A Dane County judge ruled today that the city of Madison is legally allowed to enact an ordinance requiring bird-safe glass be installed in new buildings over 10,000 square feet.
Madison first enacted their ordinance requiring bird-safe glass in 2020 to prevent birds from flying into large glass buildings. The ordinance requires dots, patterns, lines, and other features be placed on the glass to reduce the risk for bird collisions.
Matt Reetz is the Executive Director of the Madison Audubon Society. He says that there are multiple options available to developers to help prevent bird collisions.
“There are lots of ways builders can do this, they can put dots on the glass, there are lots of ways to put design elements in front of the glass that change the reflectivity. There are a whole bunch of options available to builders to make their buildings more bird friendly, including bird-glass which makes it more visible and then reduces those bird collisions,” Reetz says.
But the heart of the lawsuit lies within the cost those options would impose on developers. William Connors with developer advocacy group Smarter Growth Greater Madison told WORT last year that even the cheapest bird safe glass costs double that of normal building glass.
The lawsuit was brought forward last year by the conservative legal firm the Wisconsin Institute for Law and Liberty, or WILL, on behalf of five realty, development, and construction groups.
The lawsuit claims the ordinance violates a state law, enacted in 2014, that creates a uniform building code throughout the entire state, and does not allow municipalities to enact any additional or more restrictive standards.
By enacting the bird-glass ordinance, the lawsuit claimed, the city of Madison came in direct violation of that law.
But the city of Madison argues that the ordinance is legal, as it falls under the city’s zoning code, which is not regulated by the 2014 law.
Lucas Vebber is Deputy Council with WILL. He breaks down the two issues at the heart of WILL’s argument.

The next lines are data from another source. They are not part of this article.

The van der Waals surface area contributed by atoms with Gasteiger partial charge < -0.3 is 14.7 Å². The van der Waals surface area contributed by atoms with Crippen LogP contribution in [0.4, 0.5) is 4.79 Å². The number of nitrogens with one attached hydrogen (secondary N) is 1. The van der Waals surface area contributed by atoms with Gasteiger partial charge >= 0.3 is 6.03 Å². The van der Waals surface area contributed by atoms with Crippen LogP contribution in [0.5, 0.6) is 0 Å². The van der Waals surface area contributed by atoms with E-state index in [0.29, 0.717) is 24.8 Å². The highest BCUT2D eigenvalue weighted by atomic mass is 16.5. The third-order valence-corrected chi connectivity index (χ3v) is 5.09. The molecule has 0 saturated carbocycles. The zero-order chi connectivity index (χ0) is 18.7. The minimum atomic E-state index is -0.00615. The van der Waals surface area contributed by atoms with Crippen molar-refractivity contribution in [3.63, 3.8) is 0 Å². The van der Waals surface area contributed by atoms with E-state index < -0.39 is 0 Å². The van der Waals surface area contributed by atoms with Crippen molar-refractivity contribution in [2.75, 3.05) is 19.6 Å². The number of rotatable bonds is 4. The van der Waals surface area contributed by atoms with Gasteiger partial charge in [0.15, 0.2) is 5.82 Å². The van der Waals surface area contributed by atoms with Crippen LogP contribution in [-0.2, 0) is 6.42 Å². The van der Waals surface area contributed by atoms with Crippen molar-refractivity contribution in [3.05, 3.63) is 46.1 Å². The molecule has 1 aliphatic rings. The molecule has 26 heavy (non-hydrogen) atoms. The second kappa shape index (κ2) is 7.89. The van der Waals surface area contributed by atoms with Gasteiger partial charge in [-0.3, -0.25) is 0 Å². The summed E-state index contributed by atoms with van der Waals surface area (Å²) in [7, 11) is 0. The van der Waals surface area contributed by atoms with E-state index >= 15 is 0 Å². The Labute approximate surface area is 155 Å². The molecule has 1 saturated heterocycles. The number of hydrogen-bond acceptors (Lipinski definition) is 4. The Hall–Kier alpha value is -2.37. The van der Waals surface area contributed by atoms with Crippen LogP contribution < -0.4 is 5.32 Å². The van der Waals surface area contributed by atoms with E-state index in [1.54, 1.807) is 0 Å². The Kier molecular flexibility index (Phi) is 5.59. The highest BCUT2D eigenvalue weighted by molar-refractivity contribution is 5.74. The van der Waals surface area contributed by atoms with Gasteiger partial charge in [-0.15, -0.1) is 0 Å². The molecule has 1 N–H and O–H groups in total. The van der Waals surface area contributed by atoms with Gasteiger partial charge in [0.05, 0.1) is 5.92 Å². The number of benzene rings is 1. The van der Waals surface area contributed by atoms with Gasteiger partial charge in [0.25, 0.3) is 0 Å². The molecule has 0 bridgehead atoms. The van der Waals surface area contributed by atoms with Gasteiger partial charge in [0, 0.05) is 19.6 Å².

“Our legal arguments was that first, the zoning ordinances are not exempt from the preemption, the statutory language does not say any non-zoning ordinances, it just says municipal ordinances cannot be enacted. The next legal question was, is the bird-safe glass ordinance and building ordinance or a zoning ordinance? Our argument there is that, even if zoning ordinances were exempt, the Madison bird glass ordinance is not a zoning ordinance, it is a building ordinance,” Vebber says.
Dane County judge Nia Trammell ruled against WILL today, saying that zoning ordinances are exempt from the 2014 law, and that the bird-glass ordinance does act as a zoning ordinance. If zoning ordinances were covered in the 2014, Judge Trammell says in today’s ruling, local zoning authority would become crippled, and all zoning authority would then be subject only to state designations.
Madison City Attorney Mike Haas says, if WILL’s argument that the 2014 law affected zoning ordinances were to hold, it would have consequences affecting municipalities across the state.
“Zoning regulations are a planning device for municipalities, for (them) to set certain standards for the use of properties within the municipality so that there are well thought out and comprehensive plans for the growth of the entire city. This was a specific ordinance being challenged, and the decision was specific to this regulation, but I think it does have a significant impact on the city’s ability to continue to enact zoning regulations,” Haas says.
Additionally, Haas says that today’s ruling just reaffirmed what the city already knew.
“We were confident that the bird glass ordinance was valid when the council passed it, and the court ultimately agreed that it was a valid zoning regulation,” Haas says.
Matt Reetz says that today’s ruling is a win for the birds.
“We’re super excited because it’s of course really great for the birds themselves, who definitely need any help that we can give them, but it’s great more broadly too. There are so many people who enjoy birds who find benefits from them, mental and emotional help from them. Also, birds really matter. They are really important, protecting birds is really important. What’s good for birds is what’s good for Wisconsin, so this is great news for all of us, really,” Reetz says.
Lucas Vebber says that WILL intends to appeal the decision.
Photo courtesy: Chali Pittman / WORT News Team